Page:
9 Things I Wish I’d Known About Depression Before I Was Diagnosed
When I think back to my younger self, I wince at my ignorance about depression. Back then, I thought I didn't know anybody affected by it. Only later did I realize that there were indeed victims of depression close to me — it was just that they hadn't admitted to it and had passed off their symptoms as something more acceptable.
Mental illness doesn’t care about your background.
Now, nearly 20 years after being diagnosed myself, after a long battle and my eventual recovery, here’s what I wish I had known about depression:
1. Depression is indeed an illness.
When I was younger, I used to imagine that being depressed meant just feeling sad and gloomy, as in “I’m sooooo depressed I haven’t been asked to the party!”
And nowadays, the word depression is used so loosely it's almost meaningless.
But it’s important to distinguish between "feeling depressed" and clinical depression: a serious illness. Clinical depression is when something goes wrong with your brain — and it has clearly identifiable and very unpleasant symptoms.
2. Depression can descend very quickly.
I describe it as the feeling of a trapdoor being opened suddenly beneath you. I went from being a functioning working mother and journalist at the London Times, with no history of depression and no prior symptoms, to being admitted to a psychiatric hospital within three short days.
I had previously assumed that depression was something that slowly unfolded. This may be true in many cases — but not in all.
3. Depression can be accompanied by physical symptoms.
During my own depressive episodes, each second of each minute of each hour was lived in a pitch of intensity and pain that I had never experienced before.
I suffered from nausea, a racing heart, insomnia, and an acute sense of dread, as though I were on a plane that was about to crash. My head felt as though it were bursting with a swarm of insects, devouring the insides of my skull.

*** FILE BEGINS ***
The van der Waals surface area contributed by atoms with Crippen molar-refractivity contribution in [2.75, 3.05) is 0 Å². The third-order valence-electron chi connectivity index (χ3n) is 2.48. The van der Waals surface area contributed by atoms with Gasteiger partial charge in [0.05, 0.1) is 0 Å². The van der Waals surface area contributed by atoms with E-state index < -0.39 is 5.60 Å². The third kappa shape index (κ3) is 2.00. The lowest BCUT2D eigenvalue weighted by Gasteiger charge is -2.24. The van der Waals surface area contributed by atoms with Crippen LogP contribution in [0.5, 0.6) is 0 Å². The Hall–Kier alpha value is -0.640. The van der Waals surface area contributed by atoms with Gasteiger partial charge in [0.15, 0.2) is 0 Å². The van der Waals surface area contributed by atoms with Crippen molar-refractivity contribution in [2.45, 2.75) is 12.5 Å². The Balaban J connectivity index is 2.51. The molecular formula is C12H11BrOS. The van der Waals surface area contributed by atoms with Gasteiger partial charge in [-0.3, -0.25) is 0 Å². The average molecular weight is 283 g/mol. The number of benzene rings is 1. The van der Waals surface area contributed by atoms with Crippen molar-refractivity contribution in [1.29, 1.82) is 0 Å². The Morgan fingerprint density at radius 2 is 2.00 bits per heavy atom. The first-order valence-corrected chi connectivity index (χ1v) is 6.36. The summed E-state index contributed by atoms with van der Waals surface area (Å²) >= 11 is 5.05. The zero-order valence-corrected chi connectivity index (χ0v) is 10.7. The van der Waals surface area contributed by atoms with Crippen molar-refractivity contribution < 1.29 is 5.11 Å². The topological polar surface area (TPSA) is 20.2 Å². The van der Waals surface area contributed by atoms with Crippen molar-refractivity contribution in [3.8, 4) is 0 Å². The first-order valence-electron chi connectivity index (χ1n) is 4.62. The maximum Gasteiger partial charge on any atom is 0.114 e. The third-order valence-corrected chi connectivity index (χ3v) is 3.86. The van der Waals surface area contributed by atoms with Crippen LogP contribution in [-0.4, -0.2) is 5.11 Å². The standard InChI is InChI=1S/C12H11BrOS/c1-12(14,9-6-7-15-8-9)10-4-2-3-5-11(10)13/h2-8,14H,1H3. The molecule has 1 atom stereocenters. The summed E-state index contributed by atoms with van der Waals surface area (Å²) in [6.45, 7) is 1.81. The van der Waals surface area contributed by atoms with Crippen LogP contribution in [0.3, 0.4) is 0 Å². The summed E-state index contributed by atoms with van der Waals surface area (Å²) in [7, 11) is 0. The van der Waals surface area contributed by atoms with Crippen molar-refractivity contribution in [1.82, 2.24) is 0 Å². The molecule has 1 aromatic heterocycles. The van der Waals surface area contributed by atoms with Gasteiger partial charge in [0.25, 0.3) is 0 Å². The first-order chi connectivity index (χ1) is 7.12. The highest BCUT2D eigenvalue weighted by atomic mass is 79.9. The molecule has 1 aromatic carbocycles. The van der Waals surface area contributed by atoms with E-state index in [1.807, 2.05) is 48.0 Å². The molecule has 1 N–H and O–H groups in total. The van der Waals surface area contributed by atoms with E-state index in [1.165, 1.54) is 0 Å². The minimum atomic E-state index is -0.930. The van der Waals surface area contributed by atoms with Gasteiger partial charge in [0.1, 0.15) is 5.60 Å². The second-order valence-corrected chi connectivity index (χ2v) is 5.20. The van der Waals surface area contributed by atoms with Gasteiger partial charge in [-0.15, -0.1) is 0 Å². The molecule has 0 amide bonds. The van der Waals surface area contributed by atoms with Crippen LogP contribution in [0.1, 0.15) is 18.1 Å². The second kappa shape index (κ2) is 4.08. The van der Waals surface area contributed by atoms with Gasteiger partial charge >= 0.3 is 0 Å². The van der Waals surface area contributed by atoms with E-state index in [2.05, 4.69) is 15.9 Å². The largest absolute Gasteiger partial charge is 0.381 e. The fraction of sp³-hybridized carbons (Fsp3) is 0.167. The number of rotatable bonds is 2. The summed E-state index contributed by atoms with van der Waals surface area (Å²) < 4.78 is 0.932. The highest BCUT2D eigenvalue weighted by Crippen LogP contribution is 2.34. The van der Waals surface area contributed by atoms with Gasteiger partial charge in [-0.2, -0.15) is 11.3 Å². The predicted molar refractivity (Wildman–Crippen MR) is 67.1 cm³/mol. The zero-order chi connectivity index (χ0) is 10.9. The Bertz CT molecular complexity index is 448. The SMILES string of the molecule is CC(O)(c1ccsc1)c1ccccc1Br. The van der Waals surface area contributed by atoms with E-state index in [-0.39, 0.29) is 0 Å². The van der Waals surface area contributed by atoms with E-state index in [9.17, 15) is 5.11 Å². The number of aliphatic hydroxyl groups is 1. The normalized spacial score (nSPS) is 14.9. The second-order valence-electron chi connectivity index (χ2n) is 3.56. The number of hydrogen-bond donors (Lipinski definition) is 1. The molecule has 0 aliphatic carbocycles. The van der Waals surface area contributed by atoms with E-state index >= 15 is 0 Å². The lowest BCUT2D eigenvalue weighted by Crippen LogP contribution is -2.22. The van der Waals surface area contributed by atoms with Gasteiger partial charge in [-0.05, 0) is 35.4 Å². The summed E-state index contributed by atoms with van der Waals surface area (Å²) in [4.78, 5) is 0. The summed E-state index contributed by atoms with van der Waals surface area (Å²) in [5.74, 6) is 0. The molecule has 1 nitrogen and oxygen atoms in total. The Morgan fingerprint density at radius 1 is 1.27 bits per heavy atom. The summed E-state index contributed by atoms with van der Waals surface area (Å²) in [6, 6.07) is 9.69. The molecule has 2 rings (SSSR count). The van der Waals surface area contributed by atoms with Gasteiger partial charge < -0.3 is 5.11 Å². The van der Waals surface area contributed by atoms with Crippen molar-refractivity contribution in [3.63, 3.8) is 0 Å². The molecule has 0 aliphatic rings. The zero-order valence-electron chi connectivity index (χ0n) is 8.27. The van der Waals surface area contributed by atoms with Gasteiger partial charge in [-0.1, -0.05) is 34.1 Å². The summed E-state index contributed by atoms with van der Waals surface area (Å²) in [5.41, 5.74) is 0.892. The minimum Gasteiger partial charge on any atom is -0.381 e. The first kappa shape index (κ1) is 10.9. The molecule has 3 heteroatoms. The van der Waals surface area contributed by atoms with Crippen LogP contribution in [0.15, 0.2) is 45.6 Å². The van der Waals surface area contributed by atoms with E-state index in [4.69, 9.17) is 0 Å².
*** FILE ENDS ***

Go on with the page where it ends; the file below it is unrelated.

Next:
While the more common symptoms of depression are lassitude and fatigue, it was the opposite for me. I later learned that depression that is born of heightened anxiety can present in this way.
4. The causes of depression can be complex.
Britain’s Royal College of Psychiatrists lists seven possible causes of depression, including genes, gender, and physical illness.
For many people, the illness accompanies a traumatic life event, be it divorce, bereavement, or childbirth: often an event associated with loss.
I initially didn’t understand how childbirth could be linked with loss. But after years of therapy, I realized that as much as I rejoiced in having children, I also experienced a sense of sadness over the demise of my younger, carefree self.
5. A privileged life doesn’t mean privileged health.
Mental illness doesn’t care about your background. A privileged life, like the one I was fortunate enough to enjoy — with a successful career and a marriage to a junior banker at Goldman Sachs — did not ward off depression.
In fact, the guilt I experienced at being unable to fulfill my roles as a journalist, wife, and mother was exacerbated by the feeling that I had “nothing to complain about.”
6. Antidepressants are not to be taken lightly.
I used to think antidepressants were rather fun pills you could take if you felt vaguely miserable. But they are strong drugs to be administered in extreme situations.
And they can come with debilitating side effects. For me, these included weight gain, a dry mouth, drowsiness, constipation, and blurred vision. I actually felt worse before I felt better.
This is one of the most alarming aspects of the treatment of depression and one of the reasons many patients give up on the drugs before they have actually started to take effect.
7. Medication can take six weeks or more to work.
When you are waiting for the drugs to kick in, and potentially feeling suicidal, this time period can feel like a lifetime. Every morning I would wake up and scream, “When are the drugs going to start working? I need them to work NOW.”
Fortunately, they often eventually will do the job they’re supposed to do, and in my case, were an important part of my recovery.
8. Depression is survivable.
Although I’ve thankfully overcome it, I don’t regret suffering from depression — it has made me who I am today. In a paraphrase of the words of Corinthians, my strength became more perfect in weakness.
9. Depression is no one’s fault.
When I wrote about my personal experience of the illness in my memoir, published last year, people kept telling me how “brave” I was to share my story. The subtext in many of these conversations seemed to be that I was exposing something shameful to the world.
But the truth is that no one should be ashamed of being ill. Of all the things that I’ve learned, I feel that is the most important of all.
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